• Vintage Swap & Sell, Monday Afternoon
    • Seaside Excursion and Tea Dance, Tuesday,
      Rotunda Ballroom, Newport.
    • Formal Tea, Wednesday, On the Lawn by the Sea.
    • Dance Exhibition (review what we’ve been learning all week!),
      Friday Afternoon.

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  • Scholarship Applications are due by May 31; applicants will be notified of their status by June 30.

  • Deposits can be refunded up to December 31.

  • Registration will close, and all final payments must be received, by June 30.

You may register with or without a dance partner, however priority is given to those who register with an opposite gender partner.

Registration Procedures for 2012
Please be aware that registration for 2012 is full
All new registrants will be placed on a first come first served waiting list.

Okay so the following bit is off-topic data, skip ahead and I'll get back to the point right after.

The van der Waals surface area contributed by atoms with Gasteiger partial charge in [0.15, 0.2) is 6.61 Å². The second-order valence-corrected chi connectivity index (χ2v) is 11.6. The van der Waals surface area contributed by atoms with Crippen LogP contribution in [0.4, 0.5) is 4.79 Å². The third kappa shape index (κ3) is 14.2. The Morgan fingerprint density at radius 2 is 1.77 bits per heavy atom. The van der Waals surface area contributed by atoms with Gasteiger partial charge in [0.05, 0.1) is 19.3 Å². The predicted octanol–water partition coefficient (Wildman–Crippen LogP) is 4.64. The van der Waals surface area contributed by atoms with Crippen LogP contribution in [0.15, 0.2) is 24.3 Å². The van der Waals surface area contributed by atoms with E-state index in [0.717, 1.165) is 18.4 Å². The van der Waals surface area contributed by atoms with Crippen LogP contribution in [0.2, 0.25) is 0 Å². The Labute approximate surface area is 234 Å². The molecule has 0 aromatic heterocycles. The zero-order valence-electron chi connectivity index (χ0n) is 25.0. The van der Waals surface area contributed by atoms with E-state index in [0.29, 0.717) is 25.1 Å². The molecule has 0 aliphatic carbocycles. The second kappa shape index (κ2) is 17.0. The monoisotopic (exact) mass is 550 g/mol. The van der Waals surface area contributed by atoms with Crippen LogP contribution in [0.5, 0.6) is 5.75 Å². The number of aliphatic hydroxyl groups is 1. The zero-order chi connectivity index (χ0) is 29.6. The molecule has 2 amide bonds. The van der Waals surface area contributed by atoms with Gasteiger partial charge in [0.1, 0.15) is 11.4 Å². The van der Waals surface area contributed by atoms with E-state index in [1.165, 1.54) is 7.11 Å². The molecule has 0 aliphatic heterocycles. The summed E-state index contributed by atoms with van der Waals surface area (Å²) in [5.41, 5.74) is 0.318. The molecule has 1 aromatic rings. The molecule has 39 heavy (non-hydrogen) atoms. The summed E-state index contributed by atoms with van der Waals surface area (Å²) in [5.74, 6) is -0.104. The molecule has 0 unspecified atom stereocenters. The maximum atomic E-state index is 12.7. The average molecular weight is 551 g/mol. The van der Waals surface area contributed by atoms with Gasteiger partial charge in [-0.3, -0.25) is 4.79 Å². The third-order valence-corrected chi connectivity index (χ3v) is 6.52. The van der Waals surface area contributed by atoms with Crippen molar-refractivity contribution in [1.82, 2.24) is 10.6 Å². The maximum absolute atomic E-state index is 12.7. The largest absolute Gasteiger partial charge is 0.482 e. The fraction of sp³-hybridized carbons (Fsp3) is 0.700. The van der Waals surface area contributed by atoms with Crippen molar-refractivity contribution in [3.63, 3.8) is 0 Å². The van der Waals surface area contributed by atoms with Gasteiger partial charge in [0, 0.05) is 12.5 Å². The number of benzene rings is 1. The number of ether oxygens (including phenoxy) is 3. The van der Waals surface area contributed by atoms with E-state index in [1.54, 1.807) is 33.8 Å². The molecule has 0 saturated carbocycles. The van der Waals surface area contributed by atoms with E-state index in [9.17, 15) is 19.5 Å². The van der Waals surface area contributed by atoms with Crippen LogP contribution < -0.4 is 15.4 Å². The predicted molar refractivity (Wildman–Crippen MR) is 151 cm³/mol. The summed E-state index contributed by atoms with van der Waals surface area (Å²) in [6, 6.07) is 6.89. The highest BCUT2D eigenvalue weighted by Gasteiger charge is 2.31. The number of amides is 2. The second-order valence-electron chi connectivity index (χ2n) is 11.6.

• Electronic Registration Form: We strongly encourage all registrants to fill out their form electronically, whether you are paying your bill by PayPal or sending us a check, as it will make the registration process much easier.

  • Room Selections:
    There are a number of housing options available at our campus. They have been described in detail below; we will be in a new dormitory this year. If you have any questions about which option is best for you, please don’t hesitate to contact us.

  • Payment Options: We are able to accept payment for the dance week via PayPal (credit card or bank account), personal checks or money order. Indicate which payment option you prefer on your registration form (see above). We will send you an invoice detailing the exact amount due. You do not need to have a PayPal account to pay by credit card, and all of your personal information will be kept completely secure.